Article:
Q:

Suppose someone dug a hole through the center of the earth and you walked by and fell in. In detail, what would happen to you?

- Maddi (age 16)

Thibodaux, LA, United States

- Maddi (age 16)

Thibodaux, LA, United States

A:

I assume you mean in an idealized situation, where we ignore that the hole would collapse, that the earth is very hot inside, etc.

The interesting thing is that the gravitational force on you decreases proportional to the distance from the center. Of course it changes sign on the other side of the center. (The proportionality isn't exact, because the density isn't uniform.) That looks very much like the force from a spring. So you'd just bounce back and forth from one side of the earth to the other, as if you were a ball bouncing on a spring. The time for a complete oscillation would be about 84 minutes, which is the same time a near earth satellite takes to circle the earth. There is a nice web site that gives the gory details of the calculation:

http://hyperphysics.phy-astr.gsu.edu/HBASE/Mechanicsearthole.html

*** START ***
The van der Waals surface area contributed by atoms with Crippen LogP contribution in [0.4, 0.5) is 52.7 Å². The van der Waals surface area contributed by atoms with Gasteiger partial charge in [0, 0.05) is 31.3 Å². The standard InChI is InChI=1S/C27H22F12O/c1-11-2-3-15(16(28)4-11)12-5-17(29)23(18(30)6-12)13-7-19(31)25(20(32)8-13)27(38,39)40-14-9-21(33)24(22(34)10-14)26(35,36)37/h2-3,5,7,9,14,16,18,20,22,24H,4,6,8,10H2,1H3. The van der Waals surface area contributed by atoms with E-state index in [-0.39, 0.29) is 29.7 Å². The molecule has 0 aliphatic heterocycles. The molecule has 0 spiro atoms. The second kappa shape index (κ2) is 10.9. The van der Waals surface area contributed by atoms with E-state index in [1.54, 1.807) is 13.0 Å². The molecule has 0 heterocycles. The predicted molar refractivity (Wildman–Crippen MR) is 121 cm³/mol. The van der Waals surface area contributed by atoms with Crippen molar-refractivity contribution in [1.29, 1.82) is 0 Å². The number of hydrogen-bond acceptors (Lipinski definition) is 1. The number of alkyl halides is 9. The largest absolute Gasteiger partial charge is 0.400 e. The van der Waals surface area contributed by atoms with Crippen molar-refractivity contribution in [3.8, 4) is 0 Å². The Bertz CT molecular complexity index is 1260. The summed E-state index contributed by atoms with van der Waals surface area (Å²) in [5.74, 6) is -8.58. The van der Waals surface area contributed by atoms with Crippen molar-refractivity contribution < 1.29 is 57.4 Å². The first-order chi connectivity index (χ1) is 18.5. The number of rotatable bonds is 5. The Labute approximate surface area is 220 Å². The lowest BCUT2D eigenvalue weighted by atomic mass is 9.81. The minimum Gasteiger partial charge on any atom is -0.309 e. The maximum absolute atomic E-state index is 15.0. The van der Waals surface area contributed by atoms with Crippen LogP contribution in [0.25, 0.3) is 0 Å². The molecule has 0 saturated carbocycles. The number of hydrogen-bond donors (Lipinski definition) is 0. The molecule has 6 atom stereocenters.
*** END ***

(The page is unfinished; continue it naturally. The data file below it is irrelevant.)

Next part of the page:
Mike W.

The interesting thing is that the gravitational force on you decreases proportional to the distance from the center. Of course it changes sign on the other side of the center. (The proportionality isn't exact, because the density isn't uniform.) That looks very much like the force from a spring. So you'd just bounce back and forth from one side of the earth to the other, as if you were a ball bouncing on a spring. The time for a complete oscillation would be about 84 minutes, which is the same time a near earth satellite takes to circle the earth. There is a nice web site that gives the gory details of the calculation:

http://hyperphysics.phy-astr.gsu.edu/HBASE/Mechanicsearthole.html

Mike W.

*(published on 10/13/2009)*